The Herb Witches is the first expansion for The Quacks of Quedlinburg, a bag building and push your luck board game from publisher Schmidt Spiele. Designed by Wolfgang Warsch, featuring artwork from Dennis Lohausen, the expansions sees an additional cauldron added for a 5th player, herbal witches ready to help with the brewing, ingredients doing different things and a brand new ingredient. However, do more cooks spoil the broth? Let’s find out!
The herb witches have brought Locoweed with them, a brand new ingredient for players to throw into their cauldrons. Locoweed is effectively a wild ingredient, taking its stats from either the previously played coloured chip or from the number of rat tails in your pot. Both make picking up the Locoweed an interesting choice. Unless you have something good to copy, or a lot of rat tails, it may not be worth the upfront cost.
Unlike the other ingredients which have multiple ingredient books Locoweed has only the one double sided board which is included in this expansion. It could have had a second to up the variability but it isn’t needed. The way this ingredient works is completely different to others, though it isn’t a different realm of thought. It fits alongside the original ingredients, and a new player would be hard pressed to choose it, from the range, as the one that wasn’t originally included. This means players can happily use it in games with any players, experienced or otherwise. The only caveat to this is that it would be one additional ingredient on the table, and the sheer number does seem to daunt some before actually playing.
As well as a new ingredient, all of the existing ingredients have received new double sided books. These can see the purple ghost tokens scoring victory points based on the value of the next played tile, the red mushrooms always worth the highest valued red mushroom in your cauldron and the yellow mandrakes move extra spaces if a ruby is spent. The base game had a decent amount of variety, with some common combinations learnt over time. These new ingredient books shake that up nicely, without being overly necessary.
The herb witches themselves add in one time abilities. Think of them akin to the way the Fortune Teller cards from the base game impact an individual round. Each player can choose to activate them when the time comes each round, with each player able to activate each witch once. Note, there is no blocking – two or more players can activate the same witch in any given round. The abilities the witches have cover the main phases of the game: preparation, purchasing and scoring.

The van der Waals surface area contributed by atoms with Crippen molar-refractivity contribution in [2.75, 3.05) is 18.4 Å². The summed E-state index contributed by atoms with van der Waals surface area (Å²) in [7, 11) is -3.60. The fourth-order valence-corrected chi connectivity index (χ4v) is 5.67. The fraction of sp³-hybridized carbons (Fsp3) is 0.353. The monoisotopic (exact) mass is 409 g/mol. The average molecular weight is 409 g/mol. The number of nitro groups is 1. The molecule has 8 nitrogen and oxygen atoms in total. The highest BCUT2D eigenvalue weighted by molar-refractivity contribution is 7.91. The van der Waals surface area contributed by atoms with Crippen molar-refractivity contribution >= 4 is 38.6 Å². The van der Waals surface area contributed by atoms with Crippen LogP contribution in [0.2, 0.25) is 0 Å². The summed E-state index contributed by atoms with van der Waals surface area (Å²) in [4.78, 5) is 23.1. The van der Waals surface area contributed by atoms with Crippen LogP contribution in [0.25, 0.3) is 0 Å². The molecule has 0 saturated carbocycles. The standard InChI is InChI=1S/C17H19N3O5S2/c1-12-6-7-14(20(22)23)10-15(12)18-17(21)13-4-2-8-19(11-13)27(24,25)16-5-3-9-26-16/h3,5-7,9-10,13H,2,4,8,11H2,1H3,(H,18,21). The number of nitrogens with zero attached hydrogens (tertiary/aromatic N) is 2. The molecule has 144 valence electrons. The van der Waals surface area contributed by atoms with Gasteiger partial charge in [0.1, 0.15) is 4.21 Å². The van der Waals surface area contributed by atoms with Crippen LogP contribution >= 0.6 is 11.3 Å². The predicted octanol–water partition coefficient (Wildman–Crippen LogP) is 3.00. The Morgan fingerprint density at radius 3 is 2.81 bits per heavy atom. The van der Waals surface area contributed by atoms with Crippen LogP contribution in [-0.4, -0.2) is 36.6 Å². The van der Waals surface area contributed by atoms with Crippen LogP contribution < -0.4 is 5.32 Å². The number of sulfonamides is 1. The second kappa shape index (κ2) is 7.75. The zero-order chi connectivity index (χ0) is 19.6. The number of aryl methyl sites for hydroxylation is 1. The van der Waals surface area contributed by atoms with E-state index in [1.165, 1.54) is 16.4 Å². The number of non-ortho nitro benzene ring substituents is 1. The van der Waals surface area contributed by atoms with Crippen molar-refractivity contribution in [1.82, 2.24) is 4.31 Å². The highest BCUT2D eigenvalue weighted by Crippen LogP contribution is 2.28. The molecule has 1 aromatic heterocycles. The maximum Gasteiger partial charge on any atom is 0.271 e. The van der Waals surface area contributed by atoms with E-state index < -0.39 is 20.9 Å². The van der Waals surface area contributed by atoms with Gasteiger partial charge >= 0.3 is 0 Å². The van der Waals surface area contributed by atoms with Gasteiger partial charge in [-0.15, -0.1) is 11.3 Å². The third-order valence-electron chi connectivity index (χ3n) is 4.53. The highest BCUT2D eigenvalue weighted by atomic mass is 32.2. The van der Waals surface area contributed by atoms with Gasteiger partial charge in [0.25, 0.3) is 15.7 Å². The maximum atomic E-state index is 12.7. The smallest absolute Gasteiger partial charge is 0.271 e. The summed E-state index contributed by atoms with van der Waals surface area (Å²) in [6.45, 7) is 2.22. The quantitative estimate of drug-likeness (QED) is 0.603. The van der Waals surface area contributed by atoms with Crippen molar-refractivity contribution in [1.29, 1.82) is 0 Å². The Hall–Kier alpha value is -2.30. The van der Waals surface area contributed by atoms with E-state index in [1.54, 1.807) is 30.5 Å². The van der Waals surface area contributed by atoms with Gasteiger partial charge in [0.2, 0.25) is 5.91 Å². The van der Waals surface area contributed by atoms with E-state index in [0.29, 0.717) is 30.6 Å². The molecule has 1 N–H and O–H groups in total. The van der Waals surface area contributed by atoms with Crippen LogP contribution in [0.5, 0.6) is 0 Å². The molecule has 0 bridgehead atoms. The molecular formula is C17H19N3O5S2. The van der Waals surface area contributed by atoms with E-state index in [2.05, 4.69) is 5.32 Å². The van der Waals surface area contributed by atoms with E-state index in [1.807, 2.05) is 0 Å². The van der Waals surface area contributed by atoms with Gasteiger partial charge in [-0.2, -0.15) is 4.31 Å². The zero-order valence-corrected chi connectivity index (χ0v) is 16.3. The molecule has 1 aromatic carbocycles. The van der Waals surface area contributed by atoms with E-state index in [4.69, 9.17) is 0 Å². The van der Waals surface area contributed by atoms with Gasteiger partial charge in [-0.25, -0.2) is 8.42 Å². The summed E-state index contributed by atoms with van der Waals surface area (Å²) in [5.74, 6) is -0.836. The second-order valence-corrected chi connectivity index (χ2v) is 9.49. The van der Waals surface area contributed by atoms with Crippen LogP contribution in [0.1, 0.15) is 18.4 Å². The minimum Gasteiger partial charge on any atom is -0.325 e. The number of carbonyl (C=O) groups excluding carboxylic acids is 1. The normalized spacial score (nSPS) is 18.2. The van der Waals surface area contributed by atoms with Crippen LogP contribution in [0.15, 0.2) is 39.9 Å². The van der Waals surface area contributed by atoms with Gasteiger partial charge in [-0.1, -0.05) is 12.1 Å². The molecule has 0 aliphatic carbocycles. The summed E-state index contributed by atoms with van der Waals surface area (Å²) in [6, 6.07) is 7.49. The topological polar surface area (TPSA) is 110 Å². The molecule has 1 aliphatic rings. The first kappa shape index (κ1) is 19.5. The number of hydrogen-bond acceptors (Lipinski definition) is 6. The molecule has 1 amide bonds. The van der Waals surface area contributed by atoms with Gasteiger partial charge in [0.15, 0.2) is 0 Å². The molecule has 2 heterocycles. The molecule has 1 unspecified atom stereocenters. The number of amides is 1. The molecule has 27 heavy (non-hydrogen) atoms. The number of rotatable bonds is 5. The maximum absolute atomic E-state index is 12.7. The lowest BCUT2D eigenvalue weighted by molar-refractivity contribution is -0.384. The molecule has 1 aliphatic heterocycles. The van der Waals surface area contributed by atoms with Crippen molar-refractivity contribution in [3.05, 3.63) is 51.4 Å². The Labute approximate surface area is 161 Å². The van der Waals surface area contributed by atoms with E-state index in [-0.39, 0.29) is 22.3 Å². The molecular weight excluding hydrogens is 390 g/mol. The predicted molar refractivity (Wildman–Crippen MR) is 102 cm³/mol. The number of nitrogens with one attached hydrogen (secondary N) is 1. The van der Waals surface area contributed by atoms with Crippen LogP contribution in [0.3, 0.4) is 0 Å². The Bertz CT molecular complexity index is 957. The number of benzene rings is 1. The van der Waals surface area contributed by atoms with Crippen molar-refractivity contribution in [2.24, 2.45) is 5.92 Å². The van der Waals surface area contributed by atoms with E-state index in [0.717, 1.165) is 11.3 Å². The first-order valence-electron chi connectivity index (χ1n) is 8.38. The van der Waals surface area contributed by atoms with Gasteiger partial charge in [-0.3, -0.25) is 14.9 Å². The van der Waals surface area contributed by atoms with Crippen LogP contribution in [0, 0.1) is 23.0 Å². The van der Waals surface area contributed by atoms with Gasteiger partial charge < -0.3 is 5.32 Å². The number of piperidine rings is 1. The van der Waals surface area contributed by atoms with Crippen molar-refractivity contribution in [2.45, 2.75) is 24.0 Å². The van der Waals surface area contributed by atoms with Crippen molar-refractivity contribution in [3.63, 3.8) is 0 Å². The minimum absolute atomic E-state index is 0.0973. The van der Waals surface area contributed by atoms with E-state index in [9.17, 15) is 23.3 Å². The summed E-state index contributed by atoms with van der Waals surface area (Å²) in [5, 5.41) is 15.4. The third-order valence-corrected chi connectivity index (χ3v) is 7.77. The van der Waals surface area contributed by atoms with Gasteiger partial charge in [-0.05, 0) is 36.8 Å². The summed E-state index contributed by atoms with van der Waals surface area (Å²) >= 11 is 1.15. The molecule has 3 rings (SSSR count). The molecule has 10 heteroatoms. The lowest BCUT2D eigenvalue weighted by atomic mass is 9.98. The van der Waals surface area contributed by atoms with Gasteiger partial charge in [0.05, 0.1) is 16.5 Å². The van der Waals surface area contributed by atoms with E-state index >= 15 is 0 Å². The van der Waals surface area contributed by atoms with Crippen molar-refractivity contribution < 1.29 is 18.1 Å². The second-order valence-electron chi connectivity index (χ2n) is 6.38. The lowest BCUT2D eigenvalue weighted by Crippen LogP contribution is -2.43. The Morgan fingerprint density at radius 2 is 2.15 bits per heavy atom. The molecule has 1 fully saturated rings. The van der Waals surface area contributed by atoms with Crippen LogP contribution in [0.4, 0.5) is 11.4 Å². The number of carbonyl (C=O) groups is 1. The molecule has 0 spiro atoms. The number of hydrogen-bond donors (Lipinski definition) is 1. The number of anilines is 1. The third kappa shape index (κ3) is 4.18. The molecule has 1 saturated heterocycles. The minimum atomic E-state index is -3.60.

In one game, players could have the option to trigger full scoring and spending on a turn where their cauldron has exploded. Another game will see a free ingredient chip earnt when purchasing or the option to draw 6 chips to instantly use, or not, in any order. When to use them is the real choice, as using them is a no brainer. They are always good, but can be great if used well. For the first couple of games including the expansion the herb witches are somewhat easy to forget. Players have seemingly needed the reminder they exist. Even if you remember them, they blend so well with the other aspects of the game it is easy to forget that they are from the expansion.
Due to the way that the majority of the game is played simultaneously, aside from the final round’s preparation phase, the addition of a 5th player has little impact on the game length. There are still instances where players can be sat out with exploded potions, but this isn’t newly introduced by the expansion – happening about the same amount as with four. If you are often finding someone else wanting to join in it doesn’t disrupt the game. With more tokens added the additional player from 4 to 5 isn’t noticed.
Component wise the expansion is just as you’d expect if you own the base game. The tokens are the same bubbly like shape, so they blend seamlessly with the rest. This was a necessity so that there is no tell that they are the new ingredient or one of the originals from touch along. The artwork that adorns the the small sideboard (in case you reach and go above 35), the herb witches and the new Locoweed tokens all seamlessly blends with the art from the base game. The only slight oddity is that the Locoweed tokens have no number on them, because of how they work, though neither do they feature an X or ? symbol.
The Quacks of Quedlinburg The Herb Witches expansion is one designed for fans of the base game. After integrating the expansion content new players would struggle to pick the new elements from the base game content – especially as it all fits in the base game box. For this reason, The Herb Witches won’t be changing anyones’ mind on The Quacks of Quedlinburg experience. The core gameplay is untouched, with the new ways the ingredients work via ingredient books only adding variety. The base game wasn’t overly missing replayability from a variety front, yet there is something fun about adding the new ingredient and choices into the mix. It might not be a necessary purchase but those whom like the base game will find continued entertainment with The Herb Witches.
(Editor’s Note: The Quacks of Quedlinburg The Herb Witches was provided to us by Coiledspring Games for the review.)